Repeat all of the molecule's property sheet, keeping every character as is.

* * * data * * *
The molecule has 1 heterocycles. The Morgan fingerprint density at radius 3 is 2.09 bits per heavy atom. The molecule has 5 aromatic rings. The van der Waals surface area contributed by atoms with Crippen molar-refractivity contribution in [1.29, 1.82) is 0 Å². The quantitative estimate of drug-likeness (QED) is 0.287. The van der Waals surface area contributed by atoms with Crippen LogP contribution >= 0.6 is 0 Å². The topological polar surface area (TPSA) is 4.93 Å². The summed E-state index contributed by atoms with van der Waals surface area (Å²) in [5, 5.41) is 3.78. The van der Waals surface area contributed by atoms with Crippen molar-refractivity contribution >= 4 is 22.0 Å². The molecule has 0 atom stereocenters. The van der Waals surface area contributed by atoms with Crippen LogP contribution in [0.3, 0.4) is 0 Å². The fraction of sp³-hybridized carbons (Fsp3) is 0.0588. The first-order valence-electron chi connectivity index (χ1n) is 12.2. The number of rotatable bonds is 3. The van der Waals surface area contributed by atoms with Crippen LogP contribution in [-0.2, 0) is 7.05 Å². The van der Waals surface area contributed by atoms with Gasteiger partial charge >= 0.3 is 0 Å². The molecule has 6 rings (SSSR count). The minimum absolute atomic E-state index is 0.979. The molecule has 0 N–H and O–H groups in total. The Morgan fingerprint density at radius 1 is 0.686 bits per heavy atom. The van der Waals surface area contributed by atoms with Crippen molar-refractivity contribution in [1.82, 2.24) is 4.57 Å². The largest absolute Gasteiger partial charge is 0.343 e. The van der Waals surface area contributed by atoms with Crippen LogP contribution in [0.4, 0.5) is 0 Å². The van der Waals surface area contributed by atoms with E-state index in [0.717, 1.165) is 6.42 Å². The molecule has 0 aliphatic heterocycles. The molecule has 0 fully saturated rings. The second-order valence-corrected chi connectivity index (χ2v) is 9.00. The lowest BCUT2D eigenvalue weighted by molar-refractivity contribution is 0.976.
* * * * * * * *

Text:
The molecule has 1 heterocycles. The Morgan fingerprint density at radius 3 is 2.09 bits per heavy atom. The molecule has 5 aromatic rings. The van der Waals surface area contributed by atoms with Crippen molar-refractivity contribution in [1.29, 1.82) is 0 Å². The quantitative estimate of drug-likeness (QED) is 0.287. The van der Waals surface area contributed by atoms with Crippen LogP contribution >= 0.6 is 0 Å². The topological polar surface area (TPSA) is 4.93 Å². The summed E-state index contributed by atoms with van der Waals surface area (Å²) in [5, 5.41) is 3.78. The van der Waals surface area contributed by atoms with Crippen molar-refractivity contribution >= 4 is 22.0 Å². The molecule has 0 atom stereocenters. The van der Waals surface area contributed by atoms with Crippen LogP contribution in [0.3, 0.4) is 0 Å². The fraction of sp³-hybridized carbons (Fsp3) is 0.0588. The first-order valence-electron chi connectivity index (χ1n) is 12.2. The number of rotatable bonds is 3. The van der Waals surface area contributed by atoms with Crippen LogP contribution in [-0.2, 0) is 7.05 Å². The van der Waals surface area contributed by atoms with Gasteiger partial charge >= 0.3 is 0 Å². The molecule has 6 rings (SSSR count). The minimum absolute atomic E-state index is 0.979. The molecule has 0 N–H and O–H groups in total. The Morgan fingerprint density at radius 1 is 0.686 bits per heavy atom. The van der Waals surface area contributed by atoms with Crippen molar-refractivity contribution in [1.82, 2.24) is 4.57 Å². The largest absolute Gasteiger partial charge is 0.343 e. The van der Waals surface area contributed by atoms with Crippen LogP contribution in [0.4, 0.5) is 0 Å². The van der Waals surface area contributed by atoms with E-state index in [0.717, 1.165) is 6.42 Å². The molecule has 0 aliphatic heterocycles. The molecule has 0 fully saturated rings. The second-order valence-corrected chi connectivity index (χ2v) is 9.00. The lowest BCUT2D eigenvalue weighted by molar-refractivity contribution is 0.976.